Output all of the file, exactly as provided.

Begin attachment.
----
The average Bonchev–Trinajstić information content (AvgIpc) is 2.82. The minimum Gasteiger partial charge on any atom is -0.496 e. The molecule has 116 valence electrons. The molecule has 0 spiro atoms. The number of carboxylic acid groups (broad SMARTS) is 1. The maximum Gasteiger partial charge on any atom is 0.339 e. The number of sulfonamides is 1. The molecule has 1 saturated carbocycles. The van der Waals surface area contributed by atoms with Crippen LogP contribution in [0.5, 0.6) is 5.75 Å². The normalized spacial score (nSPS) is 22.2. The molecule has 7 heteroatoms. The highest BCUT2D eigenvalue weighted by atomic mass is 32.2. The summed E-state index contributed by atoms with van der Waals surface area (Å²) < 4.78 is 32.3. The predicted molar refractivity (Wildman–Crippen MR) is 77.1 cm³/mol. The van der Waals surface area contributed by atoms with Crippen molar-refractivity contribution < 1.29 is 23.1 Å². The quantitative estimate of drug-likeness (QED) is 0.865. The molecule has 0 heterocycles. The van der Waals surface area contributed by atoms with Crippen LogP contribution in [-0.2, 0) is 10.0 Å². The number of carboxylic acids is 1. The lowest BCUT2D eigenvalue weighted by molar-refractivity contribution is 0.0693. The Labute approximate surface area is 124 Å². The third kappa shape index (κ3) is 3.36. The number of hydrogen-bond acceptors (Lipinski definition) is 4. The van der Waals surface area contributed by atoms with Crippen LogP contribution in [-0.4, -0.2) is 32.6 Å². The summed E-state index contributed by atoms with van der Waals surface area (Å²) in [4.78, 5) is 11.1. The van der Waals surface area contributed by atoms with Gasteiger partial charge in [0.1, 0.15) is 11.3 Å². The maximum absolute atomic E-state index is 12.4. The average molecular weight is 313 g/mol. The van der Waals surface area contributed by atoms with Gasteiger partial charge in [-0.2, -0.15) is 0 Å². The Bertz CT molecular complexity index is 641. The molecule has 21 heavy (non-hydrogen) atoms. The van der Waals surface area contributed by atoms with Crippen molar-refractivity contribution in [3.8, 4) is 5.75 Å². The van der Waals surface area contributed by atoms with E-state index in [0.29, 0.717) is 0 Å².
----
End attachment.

The average Bonchev–Trinajstić information content (AvgIpc) is 2.82. The minimum Gasteiger partial charge on any atom is -0.496 e. The molecule has 116 valence electrons. The molecule has 0 spiro atoms. The number of carboxylic acid groups (broad SMARTS) is 1. The maximum Gasteiger partial charge on any atom is 0.339 e. The number of sulfonamides is 1. The molecule has 1 saturated carbocycles. The van der Waals surface area contributed by atoms with Crippen LogP contribution in [0.5, 0.6) is 5.75 Å². The normalized spacial score (nSPS) is 22.2. The molecule has 7 heteroatoms. The highest BCUT2D eigenvalue weighted by atomic mass is 32.2. The summed E-state index contributed by atoms with van der Waals surface area (Å²) < 4.78 is 32.3. The predicted molar refractivity (Wildman–Crippen MR) is 77.1 cm³/mol. The van der Waals surface area contributed by atoms with Crippen molar-refractivity contribution < 1.29 is 23.1 Å². The quantitative estimate of drug-likeness (QED) is 0.865. The molecule has 0 heterocycles. The van der Waals surface area contributed by atoms with Crippen LogP contribution in [-0.2, 0) is 10.0 Å². The number of carboxylic acids is 1. The lowest BCUT2D eigenvalue weighted by molar-refractivity contribution is 0.0693. The Labute approximate surface area is 124 Å². The third kappa shape index (κ3) is 3.36. The number of hydrogen-bond acceptors (Lipinski definition) is 4. The van der Waals surface area contributed by atoms with Crippen LogP contribution in [-0.4, -0.2) is 32.6 Å². The summed E-state index contributed by atoms with van der Waals surface area (Å²) in [4.78, 5) is 11.1. The van der Waals surface area contributed by atoms with Gasteiger partial charge in [0.1, 0.15) is 11.3 Å². The maximum absolute atomic E-state index is 12.4. The average molecular weight is 313 g/mol. The van der Waals surface area contributed by atoms with Gasteiger partial charge in [-0.2, -0.15) is 0 Å². The Bertz CT molecular complexity index is 641. The molecule has 21 heavy (non-hydrogen) atoms. The van der Waals surface area contributed by atoms with Crippen molar-refractivity contribution in [3.8, 4) is 5.75 Å². The van der Waals surface area contributed by atoms with E-state index in [0.29, 0.717) is 0 Å².